The old man was melted in tears before he had concluded, and neither of his auditors could refrain from betraying their feelings in a similar manner. They both expressed to him the warmest satisfaction, at the relenting turn his mind had taken, and the worthy matron left the room and shortly afterwards returned with Miss Montgomery. The meeting of the father and daughter was indescribably affecting. Agnes had learnt from Mrs. Calmsough the purpose for which she had been called, but she waited with dutiful reverence to hear the welcome words from her parent’s own lips. ‘ Aggy,’ said Mr. Montgomery, in a voice quivering with emotion, * I have been a stern father to you.’

I OH no, father, she replied, but could say no more, for her voice was choked in sobs.

1 Yes, Aggy. I have been very stern and unreasonable, and perhaps—perhaps this may be the only opportunity I may ever have of acting otherwise. While I have strength left, I desire to do what little I can to make you happy/ . ‘ But you are better, father j oh, are you not better?’ ‘Better than I was, Aggy—but weak,

weak, and tottering to the brink of the grave. Perhaps I may be spared a little. God only knows, and His will be done. I desire not to live for myself, for the world has no pleasure for me now ; but for the sake of your sister and you —poor friendless creatures —I would fain hope I may yet be spared a little while. But if it is not so ordered —if—if—if I must leave you, let not the bondage of my harsh commands continue to mar your happiness. I was wrong to forbid your correspondence with the young man, Mr. Duncanson. If the attachment between you still continues, I approve of it. Yes, Aggy, I now approve of it, and wish you to forget that I ever said a word against him. I believe—l well know—he is worthy of you, and you of him Now —now I feel relief. A burden is removed from my mind; and you, my poor girl, whether I must leave you now or not, will no longer have your life made bitter by my severity.’ Agnes could make no reply. Her feelings were too intense for expression, but in a paroxysm of passionate gratitude and affection, she threw her arms about her parent’s neck, and bathed his brow with tears.

CHAPTER XXXVII. A Daniel come to judgment! yes, a Daniel. Shakesi'Karf..

The excitement on Church matters, which prevailed throughout all Scotland immediately before the Disruption, reached Auchterbardie as well as other places, and stirred up anew the volatile elements of Bacon’s mind. His ambition to do something great suddenly revived; and he abruptly intimated to his confidential friend, the factor, that he was going off next day to put the Church of Scotland on a proper footting.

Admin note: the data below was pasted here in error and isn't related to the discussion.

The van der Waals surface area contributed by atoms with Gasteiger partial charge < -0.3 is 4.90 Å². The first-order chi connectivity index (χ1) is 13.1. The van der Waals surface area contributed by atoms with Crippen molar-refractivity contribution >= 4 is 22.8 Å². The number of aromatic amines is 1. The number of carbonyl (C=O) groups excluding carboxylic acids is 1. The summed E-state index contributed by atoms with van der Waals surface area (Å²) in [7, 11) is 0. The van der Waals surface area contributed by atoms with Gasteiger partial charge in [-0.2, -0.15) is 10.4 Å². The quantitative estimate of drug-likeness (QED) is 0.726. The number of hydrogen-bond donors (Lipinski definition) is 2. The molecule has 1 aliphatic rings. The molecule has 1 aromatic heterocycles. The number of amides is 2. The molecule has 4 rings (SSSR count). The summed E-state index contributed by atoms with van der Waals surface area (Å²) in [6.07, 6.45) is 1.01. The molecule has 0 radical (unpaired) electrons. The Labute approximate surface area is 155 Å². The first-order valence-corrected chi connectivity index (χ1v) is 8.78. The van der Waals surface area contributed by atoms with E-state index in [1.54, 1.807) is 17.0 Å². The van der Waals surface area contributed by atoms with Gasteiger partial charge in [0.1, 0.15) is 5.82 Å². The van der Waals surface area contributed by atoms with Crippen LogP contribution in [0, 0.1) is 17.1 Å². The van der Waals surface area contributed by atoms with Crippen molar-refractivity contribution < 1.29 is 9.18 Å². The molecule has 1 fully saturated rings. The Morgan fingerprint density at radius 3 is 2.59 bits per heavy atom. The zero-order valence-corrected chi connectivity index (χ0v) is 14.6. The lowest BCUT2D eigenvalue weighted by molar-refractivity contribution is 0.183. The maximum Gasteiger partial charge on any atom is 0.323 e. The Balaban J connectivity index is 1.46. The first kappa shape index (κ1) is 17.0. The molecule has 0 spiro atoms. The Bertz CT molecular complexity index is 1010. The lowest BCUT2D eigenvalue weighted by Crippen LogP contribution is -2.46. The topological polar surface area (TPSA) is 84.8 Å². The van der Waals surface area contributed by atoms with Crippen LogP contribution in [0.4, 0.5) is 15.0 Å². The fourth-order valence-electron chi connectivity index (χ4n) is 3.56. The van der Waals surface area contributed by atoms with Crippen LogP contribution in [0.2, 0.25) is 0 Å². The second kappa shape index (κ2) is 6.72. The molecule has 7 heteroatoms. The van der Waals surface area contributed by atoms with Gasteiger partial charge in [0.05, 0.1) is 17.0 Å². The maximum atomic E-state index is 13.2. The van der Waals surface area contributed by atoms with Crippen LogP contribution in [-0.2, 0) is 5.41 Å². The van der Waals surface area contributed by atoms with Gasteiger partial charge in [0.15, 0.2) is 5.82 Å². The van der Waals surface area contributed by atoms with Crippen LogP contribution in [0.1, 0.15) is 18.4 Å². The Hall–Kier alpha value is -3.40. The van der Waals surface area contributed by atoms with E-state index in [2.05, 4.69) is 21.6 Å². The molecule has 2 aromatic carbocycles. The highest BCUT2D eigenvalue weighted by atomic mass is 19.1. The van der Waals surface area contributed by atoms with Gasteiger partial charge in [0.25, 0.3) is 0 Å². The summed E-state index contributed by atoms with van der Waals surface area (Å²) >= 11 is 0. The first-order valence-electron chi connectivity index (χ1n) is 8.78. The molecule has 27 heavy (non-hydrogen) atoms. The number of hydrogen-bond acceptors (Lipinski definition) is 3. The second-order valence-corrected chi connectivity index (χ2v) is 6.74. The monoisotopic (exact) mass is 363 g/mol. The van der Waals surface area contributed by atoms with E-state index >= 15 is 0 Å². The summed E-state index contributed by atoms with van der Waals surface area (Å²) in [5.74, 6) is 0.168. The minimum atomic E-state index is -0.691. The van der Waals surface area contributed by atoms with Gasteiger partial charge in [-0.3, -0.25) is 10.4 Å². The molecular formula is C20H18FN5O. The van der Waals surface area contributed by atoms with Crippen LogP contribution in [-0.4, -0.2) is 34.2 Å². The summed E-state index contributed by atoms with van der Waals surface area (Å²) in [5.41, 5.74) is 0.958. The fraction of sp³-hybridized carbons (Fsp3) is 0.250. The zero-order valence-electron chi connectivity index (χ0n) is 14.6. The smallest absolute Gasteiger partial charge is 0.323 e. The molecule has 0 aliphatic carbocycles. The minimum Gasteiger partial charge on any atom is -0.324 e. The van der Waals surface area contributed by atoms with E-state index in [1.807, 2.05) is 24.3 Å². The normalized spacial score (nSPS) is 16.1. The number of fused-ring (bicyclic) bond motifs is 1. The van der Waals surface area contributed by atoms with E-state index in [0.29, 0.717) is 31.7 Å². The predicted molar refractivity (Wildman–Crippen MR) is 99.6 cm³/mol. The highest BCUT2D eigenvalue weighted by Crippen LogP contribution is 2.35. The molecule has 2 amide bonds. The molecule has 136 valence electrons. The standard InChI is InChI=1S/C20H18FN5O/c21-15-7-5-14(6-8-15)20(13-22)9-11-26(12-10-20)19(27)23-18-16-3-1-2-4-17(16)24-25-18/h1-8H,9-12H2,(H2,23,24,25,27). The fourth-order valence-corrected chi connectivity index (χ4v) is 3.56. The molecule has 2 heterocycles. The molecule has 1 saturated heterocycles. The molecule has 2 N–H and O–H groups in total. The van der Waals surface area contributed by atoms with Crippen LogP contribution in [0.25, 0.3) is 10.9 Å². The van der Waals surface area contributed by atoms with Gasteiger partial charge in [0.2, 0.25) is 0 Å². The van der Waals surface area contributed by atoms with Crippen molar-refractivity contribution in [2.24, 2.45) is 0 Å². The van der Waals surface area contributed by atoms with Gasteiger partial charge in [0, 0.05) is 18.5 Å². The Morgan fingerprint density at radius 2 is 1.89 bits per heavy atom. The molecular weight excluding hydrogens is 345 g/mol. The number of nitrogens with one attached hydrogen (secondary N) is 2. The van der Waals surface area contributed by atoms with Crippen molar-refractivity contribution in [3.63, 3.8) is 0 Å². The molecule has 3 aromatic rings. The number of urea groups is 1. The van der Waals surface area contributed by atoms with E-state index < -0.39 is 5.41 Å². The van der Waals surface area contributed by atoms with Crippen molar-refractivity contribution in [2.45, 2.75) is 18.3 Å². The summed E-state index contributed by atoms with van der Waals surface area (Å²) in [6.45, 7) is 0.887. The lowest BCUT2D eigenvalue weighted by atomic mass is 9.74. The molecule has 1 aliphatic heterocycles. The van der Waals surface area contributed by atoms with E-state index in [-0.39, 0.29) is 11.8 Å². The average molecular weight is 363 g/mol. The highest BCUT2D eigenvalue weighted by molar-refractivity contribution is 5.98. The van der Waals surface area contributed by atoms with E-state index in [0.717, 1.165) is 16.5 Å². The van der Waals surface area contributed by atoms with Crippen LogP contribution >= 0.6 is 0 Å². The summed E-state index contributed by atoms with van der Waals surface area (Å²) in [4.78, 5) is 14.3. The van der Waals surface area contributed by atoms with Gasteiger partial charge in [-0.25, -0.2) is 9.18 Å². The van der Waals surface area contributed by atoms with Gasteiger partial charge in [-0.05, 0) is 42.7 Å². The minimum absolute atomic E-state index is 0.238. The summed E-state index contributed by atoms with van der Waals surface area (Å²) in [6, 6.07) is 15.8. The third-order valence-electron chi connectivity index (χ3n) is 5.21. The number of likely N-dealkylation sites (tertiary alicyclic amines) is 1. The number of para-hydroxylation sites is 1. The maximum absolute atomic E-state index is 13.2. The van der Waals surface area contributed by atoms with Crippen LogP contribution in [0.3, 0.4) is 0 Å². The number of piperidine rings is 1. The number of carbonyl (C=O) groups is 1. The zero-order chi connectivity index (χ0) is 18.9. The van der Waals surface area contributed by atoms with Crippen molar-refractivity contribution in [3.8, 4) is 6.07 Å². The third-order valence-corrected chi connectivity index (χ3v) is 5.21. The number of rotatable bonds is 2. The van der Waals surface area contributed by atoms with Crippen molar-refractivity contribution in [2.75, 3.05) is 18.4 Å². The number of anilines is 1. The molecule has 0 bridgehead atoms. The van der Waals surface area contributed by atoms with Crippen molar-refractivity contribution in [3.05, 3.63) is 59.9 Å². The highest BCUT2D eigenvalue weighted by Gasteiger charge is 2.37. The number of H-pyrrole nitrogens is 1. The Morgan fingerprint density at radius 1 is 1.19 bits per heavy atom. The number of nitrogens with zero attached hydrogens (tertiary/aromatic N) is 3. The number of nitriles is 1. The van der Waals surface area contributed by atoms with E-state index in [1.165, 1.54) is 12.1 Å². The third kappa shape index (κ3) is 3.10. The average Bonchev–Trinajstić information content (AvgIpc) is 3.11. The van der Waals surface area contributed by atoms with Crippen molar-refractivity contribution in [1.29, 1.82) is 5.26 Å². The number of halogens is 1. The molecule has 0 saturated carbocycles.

•' Odd, have ye aye that flee in your lug yet ? ’ said Factor Afleck, and added —“ It’s my opinion, Mr. Bacon, there’s mair need for you to byde at hame and get a’ your ain affairs putten right. Ye ken there’s plenty o’ the raveled hasp M‘Corkle left to redd yet; and, fegs, I think it wad be mair baith to your credit and your profit to do that than to put your finger in sic a craw’s nest as the quarrels o’ the Kirk. I thought ye had gotten eneuch o’ that afore.’

‘ You speak in ignorance, Mr. Afleck. You have no conception of the importance of my mission. I was, no doubt, shamefully treated when I formerly tried to let the country have the benefit of my cogitations on matters of state policy; but I feel it my duty, now that a crisis has arrived, to waive all personal considerations and step forth as a deliverer.’

‘ Aweel, aweel, then, a wilfu’ man may ha’e his way, as the saying is. But if ye leave your ain affairs at the braidside, to meddle wi’ things ye’re likely to get nae thanks for, ye needna be the least surprised if I play M'Corkle wi’ you when your back’s turned.’ 1 1 intend you to go with me, Mr. Afleck. I may require your services in more ways than one.’ ‘ Ou, that’s a different story. I’ll say naething against the journey noo, for some gude may come oot o’t after a’.’ ‘ Well, you and Neddie must get all the portable articles we shall require to take with us packed and ready, that we may leave this at an early hour tomorrow morning; for it is of the last importance that I should be in Edinburgh before the Assembly opens.’ ‘ Div ye mean us to tak’ the pats and pans, and tangs, pokers, fireshools, and knives and forks, and spunes ; as weel as a’ the auld claes and hats, and boots and shoon we brought wi’ us when we cam frae Embro ?’

“ Yes, everything the whole of them. There is no use in having such articles unless we use them. You know it is always my principle to make myself comfortable wherever I go ; and there is no comfort without means and appliances.’ ‘ I don’t know what ye ca’ comfort, Mr. Bacon ; but I’m shure it’s but sma pleasure ye can ha’e to mak’ up for the trouble o’ flittin’ a cart load o’ roosty, dunckled clamjaphrey every time ye muve betwixt this and Embro. But it doesna signify ; if ye’re pleased, /eeedna care.’

( To be con tinned—coin men ced on July 26.)

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THE CHIMNEY COENER. Ashburton Guardian, Volume 2, Issue 178, 28 October 1880